Airbus books Loft Orbital order for Florida satellite factory
TAMPA, Fla. — Condosat operator Loft Orbital has ordered more than 15 satellite buses from Airbus in a deal announced Jan. 14 that calls for building the initial OneWeb-derived platforms in France before shifting serial production to Florida.
Loft Orbital expects to receive the buses in 2023, leveraging the automated production line that Airbus is using to build hundreds of satellites for OneWeb’s broadband megaconstellation under the Florida-based Airbus OneWeb Satellites joint venture.
Work to modify the Arrow satellite platform, including extending operational life and broadening the range of capabilities beyond broadband, will initially take place at Airbus facilities in Toulouse, France.
After building the first few in France, Airbus said the remaining Arrow-derived platforms would be made at scale by Airbus OneWeb Satellites (AOS). The joint venture’s automated production line in Merritt Island, Florida, was designed to produce up to two satellites per day.
Even with Airbus expected to fulfill most of Loft Orbital’s order out of the Florida factory, the contract is a solid win for France, according to a senior French government official quoted in the Airbus news release.
“I am very pleased that the project presented by Loft with the support of Airbus relies on French suppliers, more than 60% of the value being created in France,” Bruno Le Maire, French minister for the Economy, Finances and the Recovery, said in the news release.
San Francisco-based Loft Orbital buys satellite buses from multiple vendors and outfits them with payloads flown on behalf of customers looking to avoid the hassle and expense of owning satellites.
Loft Orbital co-founder and CEO Pierre-Damien Vaujour said that, while the company plans to use its initial Arrow procurement “to deliver to our customers who have ordered services based on a few tens of satellites, we see this as an opportunity to offer much larger constellation services to governments and companies worldwide.”
He told SpaceNews in an interview that the Arrow-derived bus will become its “workhorse satellite platform” as it leverages the AOS factory’s scalability and heritage.
The AOS announcement comes shortly after Loft Orbital said it had ordered additional buses from LeoStella, after securing undisclosed customers looking to fly payloads in 2023.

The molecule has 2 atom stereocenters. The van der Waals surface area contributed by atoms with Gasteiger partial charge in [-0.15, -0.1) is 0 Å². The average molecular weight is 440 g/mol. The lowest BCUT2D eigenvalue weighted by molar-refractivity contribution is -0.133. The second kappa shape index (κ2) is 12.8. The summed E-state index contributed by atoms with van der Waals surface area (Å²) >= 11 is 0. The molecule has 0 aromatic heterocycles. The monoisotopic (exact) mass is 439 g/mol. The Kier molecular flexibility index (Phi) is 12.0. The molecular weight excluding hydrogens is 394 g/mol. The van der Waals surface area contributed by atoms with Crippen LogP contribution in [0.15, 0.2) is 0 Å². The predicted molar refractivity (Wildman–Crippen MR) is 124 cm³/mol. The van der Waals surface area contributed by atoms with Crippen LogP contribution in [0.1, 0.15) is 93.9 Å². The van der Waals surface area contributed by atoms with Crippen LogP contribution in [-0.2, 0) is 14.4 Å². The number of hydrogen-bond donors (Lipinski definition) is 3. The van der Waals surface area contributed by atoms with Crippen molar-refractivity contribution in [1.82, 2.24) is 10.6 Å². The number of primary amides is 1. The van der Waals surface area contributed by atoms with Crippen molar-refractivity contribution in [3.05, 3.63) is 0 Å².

LeoStella was already under contract to build a bus for a satellite that Loft Orbital plans to deploy in the first half of this year. A separate Loft Orbital satellite slated to launch toward the end of 2022 will use a bus supplied by Blue Canyon Technologies.
Loft Orbital is currently flying two condosats with buses built by LeoStella and Blue Canyon.
According to Vaujour, Loft Orbital’s deal for Arrow marks the first time a mass-manufactured megaconstellation bus has been sold to a commercial third party for flying non-broadband payloads.
“It’s a completely different scale compared to everything we or the industry have done before,” he said.
Vaujour said Loft Orbital expects to take delivery of the Arrow-derived buses in 2023, using at least some of them for satellites slated to launch later that year on behalf of a backlog of customers.
“We’ve secured well in excess of $100 million of bookings,” Vaujour said, adding that Loft Orbital had been “turning down customers because we just don’t have enough bandwidth.”
He said the Arrow contract also has options “with set prices where we can just trigger a purchase order for any number of additional satellites.”
Plans to scale up Loft Orbital’s business with a rush of satellite bus orders come after the company secured $140 million in a funding round completed in October and led by investment giant BlackRock.
Florida factory future
Loft Orbital’s order provides some backlog for a Florida factory facing uncertainty after OneWeb executives made conflicting statements about where it intends to build its planned second generation of satellites. In early December, OneWeb’s head of government affairs said the company, which is partially owned by the British government, planned to open a U.K. factory to build the second-gen satellites. The following week, OneWeb’s chief technology officer said no decision had been made.
The first six of OneWeb’s first-generation satellites were built in Toulouse, before moving serial production to AOS in Florida. With 394 OneWeb satellites now in orbit, AOS is building 254 more to complete the 648-satellite constellation OneWeb expects to have in orbit before the end of the year.
An Airbus official in the U.S. told SpaceNews it has “no plans to close the Florida factory.” The $85 million facility, located near major NASA and U.S. Space Force launch facilities in Cape Canaveral, Florida, opened in 2019.
“We remain committed to supporting OneWeb’s future endeavors including Generation 2 satellites and those of our US Government and industry customers,” the Airbus U.S. official said via email. “Airbus will continue to use its manufacturing hubs in the US, France and the UK to be a leading provider of satellites and their payloads for the global market.”
The Airbus U.S. official said AOS is also “performing on other subcontracts to Airbus for our US government and industry customers.”
These include work on two satellite buses for the Blackjack LEO constellation, under a contract the Defense Advanced Research Projects Agency (DARPA) awarded Canadian operator Telesat last year.
Sara Shell, public relations manager for Space Florida, the State of Florida’s aerospace economic development agency, said she could not go into details about the facility’s future because of non-disclosure agreements with both OneWeb and Airbus.
However, she said: “It is safe to say that Space Florida is confident the facility here at the Cape will continue to produce satellites for multiple customers for many decades into the future.”